[Photo: Allison Shelley via]
Chapo Ba…in which we write about someone who has had great impact on Haitian Culture.
Writing about the writer Frank Etienne in her book Frankétienne and Rewriting: A Work in Progress, Rachel Douglas sums him up rather appropriately, “Franketienne is the Renaissance Man of contemporary Haitian culture. At once, he is recognized as one of Haiti’s leading writers in both French and Creole, and also one of its most prominent visual artists”.
His beginnings weren’t too promising—on the surface at least. Born on April 12, 1936 to a 16-year old mother in the Artibonite region of Haiti, who had been raped by an American railroad executive, Etienne (he adopted the one-name moniker later on in life), was raised by a stepfather in Bel-Air.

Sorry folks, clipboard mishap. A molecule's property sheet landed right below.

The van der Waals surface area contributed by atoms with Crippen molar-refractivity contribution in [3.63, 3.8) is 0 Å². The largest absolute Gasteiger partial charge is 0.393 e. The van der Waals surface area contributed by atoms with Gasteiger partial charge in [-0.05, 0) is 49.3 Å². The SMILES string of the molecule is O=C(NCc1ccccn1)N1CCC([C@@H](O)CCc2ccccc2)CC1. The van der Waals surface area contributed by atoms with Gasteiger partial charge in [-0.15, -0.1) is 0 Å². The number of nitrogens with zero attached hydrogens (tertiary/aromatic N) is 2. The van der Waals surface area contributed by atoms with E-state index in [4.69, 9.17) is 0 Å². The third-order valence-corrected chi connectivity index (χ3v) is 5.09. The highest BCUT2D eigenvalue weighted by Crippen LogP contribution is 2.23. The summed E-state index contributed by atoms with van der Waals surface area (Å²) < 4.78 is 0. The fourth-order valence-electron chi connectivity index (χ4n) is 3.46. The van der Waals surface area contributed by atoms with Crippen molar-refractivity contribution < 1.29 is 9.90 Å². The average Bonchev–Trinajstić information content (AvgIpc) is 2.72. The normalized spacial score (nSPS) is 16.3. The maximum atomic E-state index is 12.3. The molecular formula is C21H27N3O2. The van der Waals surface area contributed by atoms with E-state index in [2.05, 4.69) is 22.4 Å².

After a stint as a diplomat, Etienne founded a school in 1960 and ran it over the course of three decades. His first published work was Au Fil du temps, a collection of poetry. Although he had published several short story collections along with some poems, his 1975 apocalyptic novel Dézafi is considered one of his best works. The book’s cultural significance lies in that it is the first complete work written in modern Haitian Creole.
In 1978, his play Pelin Tèt, about the lives of two restless and belaguered Haitian immigrants in New York was published, and was widely acclaimed by the Haitian exile community.
Now in his late 70s, Franketienne continues to write. And paint. His paintings have been exhibited on practically all the corners of the earth, from Berlin, Tokyo, Los Angeles to Port-au-Prince.
Franketienne has clearly earned the reputation as Haiti’s foremost novelist, and a working advocate of the Creole language. His literary honors include the receipt of the Medalla de Honor Presidencial Centenario Pablo Neruda, among other accolades.